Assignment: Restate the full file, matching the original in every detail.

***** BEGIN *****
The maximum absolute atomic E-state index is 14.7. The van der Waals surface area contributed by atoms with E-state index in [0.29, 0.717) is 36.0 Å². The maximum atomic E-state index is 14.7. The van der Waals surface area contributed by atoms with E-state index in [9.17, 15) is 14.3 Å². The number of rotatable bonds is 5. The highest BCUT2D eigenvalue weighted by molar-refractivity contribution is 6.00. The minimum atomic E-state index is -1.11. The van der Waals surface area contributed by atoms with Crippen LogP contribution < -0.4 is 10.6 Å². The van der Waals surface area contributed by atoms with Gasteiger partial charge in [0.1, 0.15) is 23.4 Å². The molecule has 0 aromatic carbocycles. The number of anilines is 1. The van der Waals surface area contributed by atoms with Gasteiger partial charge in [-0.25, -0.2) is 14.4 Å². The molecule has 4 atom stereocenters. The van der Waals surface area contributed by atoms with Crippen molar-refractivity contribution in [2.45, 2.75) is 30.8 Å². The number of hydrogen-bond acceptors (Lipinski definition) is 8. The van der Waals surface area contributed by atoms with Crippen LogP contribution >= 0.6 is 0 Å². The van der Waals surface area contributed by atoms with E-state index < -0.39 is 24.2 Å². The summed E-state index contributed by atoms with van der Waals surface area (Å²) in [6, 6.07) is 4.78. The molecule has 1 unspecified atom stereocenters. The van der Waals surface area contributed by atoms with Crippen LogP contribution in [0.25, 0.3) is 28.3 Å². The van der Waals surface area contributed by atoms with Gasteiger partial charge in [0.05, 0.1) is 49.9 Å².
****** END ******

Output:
The maximum absolute atomic E-state index is 14.7. The van der Waals surface area contributed by atoms with E-state index in [0.29, 0.717) is 36.0 Å². The maximum atomic E-state index is 14.7. The van der Waals surface area contributed by atoms with E-state index in [9.17, 15) is 14.3 Å². The number of rotatable bonds is 5. The highest BCUT2D eigenvalue weighted by molar-refractivity contribution is 6.00. The minimum atomic E-state index is -1.11. The van der Waals surface area contributed by atoms with Crippen LogP contribution < -0.4 is 10.6 Å². The van der Waals surface area contributed by atoms with Gasteiger partial charge in [0.1, 0.15) is 23.4 Å². The molecule has 0 aromatic carbocycles. The number of anilines is 1. The van der Waals surface area contributed by atoms with Gasteiger partial charge in [-0.25, -0.2) is 14.4 Å². The molecule has 4 atom stereocenters. The van der Waals surface area contributed by atoms with Crippen molar-refractivity contribution in [2.45, 2.75) is 30.8 Å². The number of hydrogen-bond acceptors (Lipinski definition) is 8. The van der Waals surface area contributed by atoms with Crippen LogP contribution >= 0.6 is 0 Å². The van der Waals surface area contributed by atoms with E-state index < -0.39 is 24.2 Å². The summed E-state index contributed by atoms with van der Waals surface area (Å²) in [6, 6.07) is 4.78. The molecule has 1 unspecified atom stereocenters. The van der Waals surface area contributed by atoms with Crippen LogP contribution in [0.25, 0.3) is 28.3 Å². The van der Waals surface area contributed by atoms with Gasteiger partial charge in [0.05, 0.1) is 49.9 Å².